by Rev. Sheila M. Beckford and Rev. E. Michelle Ledder, Ph.D.
Honoring our history is a tricky thing. At times, our insistence to celebrate the good outweighs the necessity of revealing anything that contradicts an inspirational or heart-warming narrative. Especially in times of danger or despair, we seek heroes and the stories of heroes in the people, organizations, even nations with which we identify. If “they” can do that which seems impossible or contradicts the status quo, then we, too, can have hope for ourselves and our world. Yet, it is rare when the heroic stands in isolation from the evil that surrounds it. It is rare, yet we continue to seek it, write it, and applaud it.
In 2022, we stand in a heap of danger and despair. A virus-driven pandemic going into its third year. Racialized terror revealing realities protected by political backing and publicized by prolific digital documentation. Debates about control over guns and women’s bodies allowed to provide cover for white supremacy, misogyny, and anti-Blackness. Lawmakers more interested in sound-bites and fundraising than using the largest amount of institutional power and capital in the nation to create REAL change. Law enforcement more interested in “spin” than protecting people. Day-to-day living, let alone celebrating, becomes more difficult and to the search for heroes we more desperately cling.
Currently, Memorial Day, is a day set-apart for honoring heroes – specifically those who have sacrificed their lives during service within the United States military. These humans who have given their lives for purposes greater than their own self-preservation or “in-group” should be lauded and celebrated and honored. In a time when sacrifice is often sacrificed for “individual freedoms” or “taking care of one’s own,” amplifying the courage and dignity of those who would stand up on behalf of others is a healing balm of its own. The military personnel we celebrate today, on Memorial Day, represent and reveal a legacy of what it means to be truly human – the spark of the sacred within each of us created with the bravery to do battle against evil for the purpose of creating good. And for this, we celebrate.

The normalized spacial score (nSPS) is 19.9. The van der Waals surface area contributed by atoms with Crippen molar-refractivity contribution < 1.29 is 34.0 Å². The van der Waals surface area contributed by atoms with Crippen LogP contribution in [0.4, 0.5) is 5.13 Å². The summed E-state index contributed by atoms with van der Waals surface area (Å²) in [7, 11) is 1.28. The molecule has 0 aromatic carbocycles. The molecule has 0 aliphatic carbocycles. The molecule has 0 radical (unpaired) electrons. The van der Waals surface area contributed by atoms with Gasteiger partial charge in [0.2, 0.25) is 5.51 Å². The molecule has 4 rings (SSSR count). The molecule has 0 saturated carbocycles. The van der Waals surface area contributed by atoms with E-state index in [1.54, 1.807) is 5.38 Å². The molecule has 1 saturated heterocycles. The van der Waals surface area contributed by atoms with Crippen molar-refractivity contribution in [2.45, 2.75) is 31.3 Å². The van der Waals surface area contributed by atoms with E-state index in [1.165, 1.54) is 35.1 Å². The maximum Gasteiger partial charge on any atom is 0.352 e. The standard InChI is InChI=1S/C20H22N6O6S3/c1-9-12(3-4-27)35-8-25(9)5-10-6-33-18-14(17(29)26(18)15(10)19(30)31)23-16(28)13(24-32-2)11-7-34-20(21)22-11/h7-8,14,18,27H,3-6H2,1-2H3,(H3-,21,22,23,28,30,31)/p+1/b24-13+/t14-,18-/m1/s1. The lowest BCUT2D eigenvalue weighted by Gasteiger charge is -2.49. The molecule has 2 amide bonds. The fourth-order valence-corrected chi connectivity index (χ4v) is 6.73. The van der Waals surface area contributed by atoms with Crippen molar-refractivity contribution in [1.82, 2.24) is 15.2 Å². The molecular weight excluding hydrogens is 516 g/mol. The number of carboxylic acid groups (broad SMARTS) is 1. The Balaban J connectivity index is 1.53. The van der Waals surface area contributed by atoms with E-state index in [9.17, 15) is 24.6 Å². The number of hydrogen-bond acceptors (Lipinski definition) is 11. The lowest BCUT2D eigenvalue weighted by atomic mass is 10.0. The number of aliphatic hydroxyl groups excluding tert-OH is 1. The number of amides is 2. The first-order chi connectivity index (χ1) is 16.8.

Whether we honor a family member we have lost to war or a fallen soldier who reminds us of our capability toward courage, we are most faithful to the legacy of those who have died when we tell the full truth. It is impossible to honor the sacrifices of soldiers who have died for the ideals of freedom and justice when we cover up that which obstructs it.
Memorial Day began on May 1, 1865. “The Civil War ended on April 9, 1865, with the Union victorious over its Confederate foes. In order to celebrate the victory and honor the dead, on May 1 of that year around 10,000 freed Black men and women gathered in historic Hampton Park. The group placed flowers on the graves of unknown soldiers, a practice held often in times of war.” 
Subsequently it was the families of the Black fallen soldiers who were often denied G.I. benefits such as home and business loans, tuition assistance, job placement and decent healthcare that was given to their white counterparts.
We do not honor those who have sacrificed their lives during military service when we cover up the inequities within military protocols and policies. We do not honor those who have sacrificed their lives during military service when we cover up the injustices perpetrated by the very same institutions and individuals in whose names they fought. We do not honor those who have sacrificed their lives during military service when we cover-up the internal wars instigated by the inequities perpetrated within to satisfy unmitigated economic greed. We do not honor those who have sacrificed their lives during military service to battle evil to create the good when we do not name evil outright. We do not honor those who have sacrificed their lives during military service when we lie to protect the shiny image of a country “united.” It is impossible to honor the sacrifices of soldiers who have died for the ideals of freedom and justice when we cover up that which obstructs it.
So, how then shall we honorably honor those who have fought and died during military service, this Memorial Day? We shall honor them with honesty: honestly grieving, honestly truth-telling, honestly fighting injustice, and honestly creating legacies which no longer demand the sacrifice of heroes – military or otherwise.
 Memorial Day First Recognized by Blacks in Charleston, SC | Black America Web, May 27, 2022